Ramaphosa himself is an enigma when it comes to assessing his commitment to the Constitution. He wants to retain cadre deployment in the public administration and SOEs, even though it is clearly illegal to do so.
Recently he is recorded as saying, almost in the same breath, that we have the best Constitution in the world and then insisting on the importance of pursuing the various goals of the NDR (national democratic revolution), goals which are wholly inconsistent with the Constitution as has been demonstrated in the past.
When he was introduced to the National Assembly in 2018 as the ANC candidate to succeed the disgraced Jacob Zuma, both his proposer and seconder were at pains to point out that he is a “true revolutionary”. Some analysts claim that the ANC governs by sleight of hand, paying lip service to the Constitution while waiting for the propitious time to pounce by rolling out the NDR. This involves a close analysis of the ‘balance of forces’ and the use of ‘dexterity in tact’ to arrive at the socialist nirvana contemplated by the NDR but never reached anywhere in the world where its ideology has been tried. The words in quotes are drawn from the ANC ‘Strategy and Tactics’ documents.
Ramaphosa’s simultaneous championing of both the Constitution and the NDR can be explained by reference to these claims.
There are at least three main factions in the ANC regarding ideology. There are many more minor factions built around the venality and greed of their rent-seeking members; any or no ideology is fine with them for so long as they are allowed to continue looting with impunity.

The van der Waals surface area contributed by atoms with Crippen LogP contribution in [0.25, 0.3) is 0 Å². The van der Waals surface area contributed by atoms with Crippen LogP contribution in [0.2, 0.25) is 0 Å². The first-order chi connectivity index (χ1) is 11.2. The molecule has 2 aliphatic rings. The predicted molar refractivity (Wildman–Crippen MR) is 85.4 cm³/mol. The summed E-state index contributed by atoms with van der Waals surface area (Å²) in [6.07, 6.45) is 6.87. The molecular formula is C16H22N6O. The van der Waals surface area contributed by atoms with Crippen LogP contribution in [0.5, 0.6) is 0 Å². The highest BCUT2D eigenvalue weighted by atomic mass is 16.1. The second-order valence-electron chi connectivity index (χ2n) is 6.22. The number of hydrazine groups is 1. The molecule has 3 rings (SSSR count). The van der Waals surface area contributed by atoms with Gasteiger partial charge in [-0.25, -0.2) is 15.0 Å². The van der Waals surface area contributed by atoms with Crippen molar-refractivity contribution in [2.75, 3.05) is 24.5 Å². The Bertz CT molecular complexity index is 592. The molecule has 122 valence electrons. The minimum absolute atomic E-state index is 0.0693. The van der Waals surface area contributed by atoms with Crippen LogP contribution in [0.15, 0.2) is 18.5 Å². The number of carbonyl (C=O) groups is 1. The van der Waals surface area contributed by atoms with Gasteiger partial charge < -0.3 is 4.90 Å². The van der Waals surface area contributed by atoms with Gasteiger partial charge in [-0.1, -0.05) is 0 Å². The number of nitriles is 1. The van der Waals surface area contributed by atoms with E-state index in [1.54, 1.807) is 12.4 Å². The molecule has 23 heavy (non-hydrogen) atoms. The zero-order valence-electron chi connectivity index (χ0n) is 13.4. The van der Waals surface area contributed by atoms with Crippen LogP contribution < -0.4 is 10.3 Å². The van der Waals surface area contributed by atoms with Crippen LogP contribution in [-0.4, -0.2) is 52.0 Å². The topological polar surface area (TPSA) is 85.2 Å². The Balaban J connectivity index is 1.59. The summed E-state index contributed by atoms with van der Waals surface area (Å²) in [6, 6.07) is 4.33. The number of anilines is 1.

The first faction is comprised of those members of the ANC who take the values of the Constitution seriously. Professor Kader Asmal, a cabinet member who called for the scrapping of the NDR and resigned rather than vote for the demise of the Scorpions, was one of these. Judges and professionals who are known to have close ties with the ANC are also in this grouping. Judges obviously take their oath of office more seriously than some politicians within the broad church that is the ANC. Somewhat surprisingly, the leadership of COSATU has strongly endorsed constitutionalism in the wake of the heresy expressed by Minister Lindiwe Sisulu who now thinks the Constitution is a mere “palliative”.
The second main faction comprises those who have fully embraced the NDR and feel its time has come. They are mainly in the RET faction and in the SA Communist Party, which has a ‘cuckoo’s nest’ relationship with the ANC. The external wing of this faction is the breakaway EFF, which is unapologetic about its revolutionary agenda.
The third faction is made up of those who talk revolution but walk constitution. Zille apparently pins her hopes on Ramaphosa being in this faction if he is not in the first-mentioned faction. She may be wrong about the extent of his commitment to the Constitution because she has not been paying sufficient attention to the evidence available out of his own mouth.